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UK Abortions Increase Among Married Women in Their 30s

Illustration for article titled UK Abortions Increase Among Married Women in Their 30s

In the UK, abortions are on the rise for married women in their 30s for the second year in a row, according to the Office for National Statistics. As it stands, about one in 10 pregnant married women are getting abortions. This comes at a time that abortion rates, over all, have fallen for the nation.


The British Pregnancy Advisory Services (BPAS) suggests that married women in their 30s—typically thought thought to be the most stable, baby-ready demographic—are seeking terminations as a result of the poor economy, with "financial worries leading to more unwanted pregnancies." It added that a decrease in vasectomies in the last decade could also be a contributing factor. Ultimately, though, does the reason really matter? The important thing here is that women in England, Scotland, and Wales are able to make their own choices with regards to their own bodies because they have access to that kind of treatment through the NHS, without the politically-imposed, moral red tape that plagues many states in America.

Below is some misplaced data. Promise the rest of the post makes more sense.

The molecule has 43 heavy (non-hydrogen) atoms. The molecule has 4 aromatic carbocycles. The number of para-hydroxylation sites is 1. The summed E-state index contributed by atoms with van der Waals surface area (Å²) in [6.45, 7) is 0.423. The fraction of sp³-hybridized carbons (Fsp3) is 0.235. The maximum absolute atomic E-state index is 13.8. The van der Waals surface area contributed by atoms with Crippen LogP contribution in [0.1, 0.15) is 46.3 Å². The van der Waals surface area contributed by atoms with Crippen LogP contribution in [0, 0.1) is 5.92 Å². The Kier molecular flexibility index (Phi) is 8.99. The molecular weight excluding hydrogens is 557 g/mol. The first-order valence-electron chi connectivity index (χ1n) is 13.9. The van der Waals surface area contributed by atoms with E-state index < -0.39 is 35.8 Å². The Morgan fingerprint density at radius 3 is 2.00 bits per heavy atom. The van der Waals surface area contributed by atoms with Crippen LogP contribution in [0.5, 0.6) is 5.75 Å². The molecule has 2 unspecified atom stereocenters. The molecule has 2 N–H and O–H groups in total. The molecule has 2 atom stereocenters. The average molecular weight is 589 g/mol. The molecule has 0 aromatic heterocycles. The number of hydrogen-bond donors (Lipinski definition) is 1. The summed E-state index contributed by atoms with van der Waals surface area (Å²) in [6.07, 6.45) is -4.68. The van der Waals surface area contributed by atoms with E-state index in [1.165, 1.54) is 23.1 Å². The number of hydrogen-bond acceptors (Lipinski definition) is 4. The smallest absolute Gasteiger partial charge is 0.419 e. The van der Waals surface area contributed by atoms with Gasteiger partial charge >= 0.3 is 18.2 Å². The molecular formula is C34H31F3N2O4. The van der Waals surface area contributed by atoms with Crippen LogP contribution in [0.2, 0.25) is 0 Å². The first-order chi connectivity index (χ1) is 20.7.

But just because abortions in the UK are free of charge doesn't mean that women treat it like an open bar, double fisting their terminations. For example, teen pregnancies there are at their lowest level ever recorded. But the number of abortions among minors has fallen by 13 percent in a year, meaning that teenagers are taking advantage of access to birth control instead of freebie abortions.


Image via Globe Turner/Shutterstock

Abortion among married women in their 30s 'on the rise' [Telegraph]

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"Ultimately, though, does the reason really matter?"

Well, yeah, I think it does. If the increase is due to improved access to abortion services, that's a good thing. If the increase is due to more families having financial problems, that's a general negative indication about the health of the country's economy. If the increase is due to reduced access to birth control, or a shift from using reliable methods to less reliable ones, then perhaps that means there should be some intervention to reduce the unwanted pregnancy rate.

The fact that the US has things much worse doesn't mean other countries shouldn't look at things like this when evaluating their public health services.